By Hanna DeLange '18 M.A.
Tamara Nash '13 remembers that she was in sixth grade when she realized a career in law was in her future. An intuitive, favorite teacher of hers saw that she flourished in the role of attorney during a class mock wrongful termination lawsuit and invited local attorneys to talk to the young activist.
From that point forward, Nash had one goal: she wanted to serve others and make the world a better place. She wanted to become a lawyer.
“I was always interested in the civil rights movement and was fascinated by the everyday people who could strike change in our country,” Nash said. “For me attorneys are changemakers, and they are the people who are tasked to make our communities better–for people’s rights and for the improvement of quality of life. I wanted to be a part of that and to help make people’s lives better.”
Fast forward a few years, and now Nash is one of the nation’s top young lawyers, the recipient of the American Bar Association’s Young Lawyer’s Division On the Rise Top 40 award, and working on felony-level cases as a prosecutor in Sioux Falls.
It was her grandmother who first inspired her to serve others, and Nash said that watching and learning from her grandmother molded her into the person she is today. “My grandmother was the most selfless person I have ever met, and she taught me that to give yourself to others is one of the highest callings you can have,” she said.
It wasn’t always a smooth trajectory for Nash, a first-generation college student and first-generation lawyer, but once she got to college and then to law school, Nash said she found the tools and mentors she needed to be successful.
After graduating in fall 2009 from Wayne State College in Wayne, Nebraska, Nash spent the following spring caring for her mother, who was ill. In fall 2010, Nash was back to pursuing her goal of becoming a lawyer and settled in at the USD School of Law.
At the law school, Nash said she blossomed, and she learned to take the values that were instilled in her by her grandmother to the classroom, where those same values were reinforced by her professors and classmates.
“The law school was like home for me. It is where I learned to grow and thrive,” said Nash. “It was the first time I was around people who invested 100 percent in me and I in them. I met the most amazing people.”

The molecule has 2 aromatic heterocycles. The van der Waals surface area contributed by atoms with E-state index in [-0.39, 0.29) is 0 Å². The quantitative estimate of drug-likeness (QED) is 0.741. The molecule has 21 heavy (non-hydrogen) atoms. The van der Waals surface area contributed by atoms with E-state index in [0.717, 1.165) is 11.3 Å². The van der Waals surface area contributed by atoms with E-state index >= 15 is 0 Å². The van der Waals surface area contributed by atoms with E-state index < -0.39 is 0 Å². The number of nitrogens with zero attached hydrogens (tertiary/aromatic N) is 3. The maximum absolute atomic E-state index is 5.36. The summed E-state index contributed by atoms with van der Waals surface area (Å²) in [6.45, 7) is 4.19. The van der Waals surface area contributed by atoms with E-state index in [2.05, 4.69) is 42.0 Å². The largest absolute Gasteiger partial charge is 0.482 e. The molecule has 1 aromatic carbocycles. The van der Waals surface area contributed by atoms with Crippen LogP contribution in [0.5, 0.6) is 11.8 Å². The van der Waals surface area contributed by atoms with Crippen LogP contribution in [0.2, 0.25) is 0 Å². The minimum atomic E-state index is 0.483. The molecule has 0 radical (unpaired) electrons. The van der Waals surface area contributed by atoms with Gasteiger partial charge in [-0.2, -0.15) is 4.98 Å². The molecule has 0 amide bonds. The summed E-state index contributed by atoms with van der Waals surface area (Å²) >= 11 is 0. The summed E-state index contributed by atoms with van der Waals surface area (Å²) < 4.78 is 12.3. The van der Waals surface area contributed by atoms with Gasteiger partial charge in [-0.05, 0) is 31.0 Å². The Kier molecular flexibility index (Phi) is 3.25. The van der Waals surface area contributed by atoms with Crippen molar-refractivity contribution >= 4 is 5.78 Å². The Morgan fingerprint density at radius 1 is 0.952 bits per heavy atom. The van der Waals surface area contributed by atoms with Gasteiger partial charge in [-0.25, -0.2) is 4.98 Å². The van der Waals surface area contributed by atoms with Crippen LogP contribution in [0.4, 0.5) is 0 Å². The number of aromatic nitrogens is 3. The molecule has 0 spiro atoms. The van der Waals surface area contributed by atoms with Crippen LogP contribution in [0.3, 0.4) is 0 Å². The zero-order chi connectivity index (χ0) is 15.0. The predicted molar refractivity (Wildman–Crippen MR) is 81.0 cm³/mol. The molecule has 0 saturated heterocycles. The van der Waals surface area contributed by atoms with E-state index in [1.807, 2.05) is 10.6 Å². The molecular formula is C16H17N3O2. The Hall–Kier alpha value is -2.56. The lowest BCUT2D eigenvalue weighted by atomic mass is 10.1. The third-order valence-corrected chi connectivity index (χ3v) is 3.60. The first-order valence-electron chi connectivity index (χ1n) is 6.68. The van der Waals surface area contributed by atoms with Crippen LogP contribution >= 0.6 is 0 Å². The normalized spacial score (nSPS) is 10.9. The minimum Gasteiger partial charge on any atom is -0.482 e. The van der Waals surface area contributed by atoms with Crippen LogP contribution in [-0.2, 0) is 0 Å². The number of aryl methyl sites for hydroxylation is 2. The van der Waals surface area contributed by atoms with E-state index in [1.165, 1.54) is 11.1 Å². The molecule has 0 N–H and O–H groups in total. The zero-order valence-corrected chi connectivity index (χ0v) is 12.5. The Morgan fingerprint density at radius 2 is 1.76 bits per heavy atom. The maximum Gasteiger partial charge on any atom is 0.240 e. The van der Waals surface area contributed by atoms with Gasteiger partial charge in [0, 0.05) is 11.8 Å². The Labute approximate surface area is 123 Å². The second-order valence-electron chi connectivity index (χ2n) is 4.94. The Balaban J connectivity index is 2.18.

Nash noted that the connections and opportunities at USD cannot be matched. She credits her professors, specifically Christine Hutton and Frank Pommersheim, who taught her to be a caring lawyer.
“The professors at USD are not only phenomenal humans, they are also phenomenal mentors. They really poured knowledge into us, and they cared about how our minds were growing legally,” Nash said. “They wanted us to become good lawyers–not just the best in courtroom–ethical and compassionate lawyers who loved the law.”
Nash was also extremely involved in extracurricular activities as a law student and served the law school in many capacities. She was a member of the Dean’s Advisory Council, the American Bar Association Law Student Division’s 8th Circuit Lieutenant Governor for Mental Health Initiatives, the Women in Law organization, the Black Law Students Association, the Alternative Dispute Resolution Board and Trial Team. Hutton, who retired just last year after 35 years at the law school, said Nash was an excellent student.
“Tamara took her work seriously, but also brought a sense of humor to class,” Hutton said. “She was willing to express her opinion on difficult issues, often educating her classmates who had less insight than she possesses.”
Between her second and third years, Nash had the opportunity to intern for a prosecutor and learned that she wanted to follow that same path.
“I got to watch people seek justice every day, do the right thing and tirelessly work for others. That was so cool to me, and that’s when I decided what type of law I wanted to do,” she explained.
After graduating from USD, Nash clerked for one year with the Second Judicial Circuit in Sioux Falls, then became the Deputy State’s Attorney for Union County in 2014, where she prosecuted misdemeanor and juvenile offenses in rural South Dakota.
"It's our obligation as people taking space on this earth to leave it just a little better than how we found it. Public service is the way I like to do that. It revitalizes me, it rejuvenates me and it reminds me of who I am as a person." - Tamara Nash